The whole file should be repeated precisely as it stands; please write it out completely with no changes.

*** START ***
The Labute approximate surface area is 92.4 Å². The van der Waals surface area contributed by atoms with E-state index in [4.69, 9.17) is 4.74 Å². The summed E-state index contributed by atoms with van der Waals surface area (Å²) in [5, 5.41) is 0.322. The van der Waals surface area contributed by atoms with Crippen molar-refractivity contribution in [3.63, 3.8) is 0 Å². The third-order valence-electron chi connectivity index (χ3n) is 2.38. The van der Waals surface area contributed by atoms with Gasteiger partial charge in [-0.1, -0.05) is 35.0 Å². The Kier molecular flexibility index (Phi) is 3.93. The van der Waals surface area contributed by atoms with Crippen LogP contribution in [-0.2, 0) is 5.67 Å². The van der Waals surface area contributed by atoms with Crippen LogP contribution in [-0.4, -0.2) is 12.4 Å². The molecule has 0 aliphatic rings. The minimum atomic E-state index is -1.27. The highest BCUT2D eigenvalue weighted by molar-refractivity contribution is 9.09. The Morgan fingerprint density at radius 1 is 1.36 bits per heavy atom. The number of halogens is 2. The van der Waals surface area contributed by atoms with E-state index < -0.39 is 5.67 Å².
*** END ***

The Labute approximate surface area is 92.4 Å². The van der Waals surface area contributed by atoms with E-state index in [4.69, 9.17) is 4.74 Å². The summed E-state index contributed by atoms with van der Waals surface area (Å²) in [5, 5.41) is 0.322. The van der Waals surface area contributed by atoms with Crippen molar-refractivity contribution in [3.63, 3.8) is 0 Å². The third-order valence-electron chi connectivity index (χ3n) is 2.38. The van der Waals surface area contributed by atoms with Gasteiger partial charge in [-0.1, -0.05) is 35.0 Å². The Kier molecular flexibility index (Phi) is 3.93. The van der Waals surface area contributed by atoms with Crippen LogP contribution in [-0.2, 0) is 5.67 Å². The van der Waals surface area contributed by atoms with Crippen LogP contribution in [-0.4, -0.2) is 12.4 Å². The molecule has 0 aliphatic rings. The minimum atomic E-state index is -1.27. The highest BCUT2D eigenvalue weighted by molar-refractivity contribution is 9.09. The Morgan fingerprint density at radius 1 is 1.36 bits per heavy atom. The number of halogens is 2. The van der Waals surface area contributed by atoms with E-state index < -0.39 is 5.67 Å².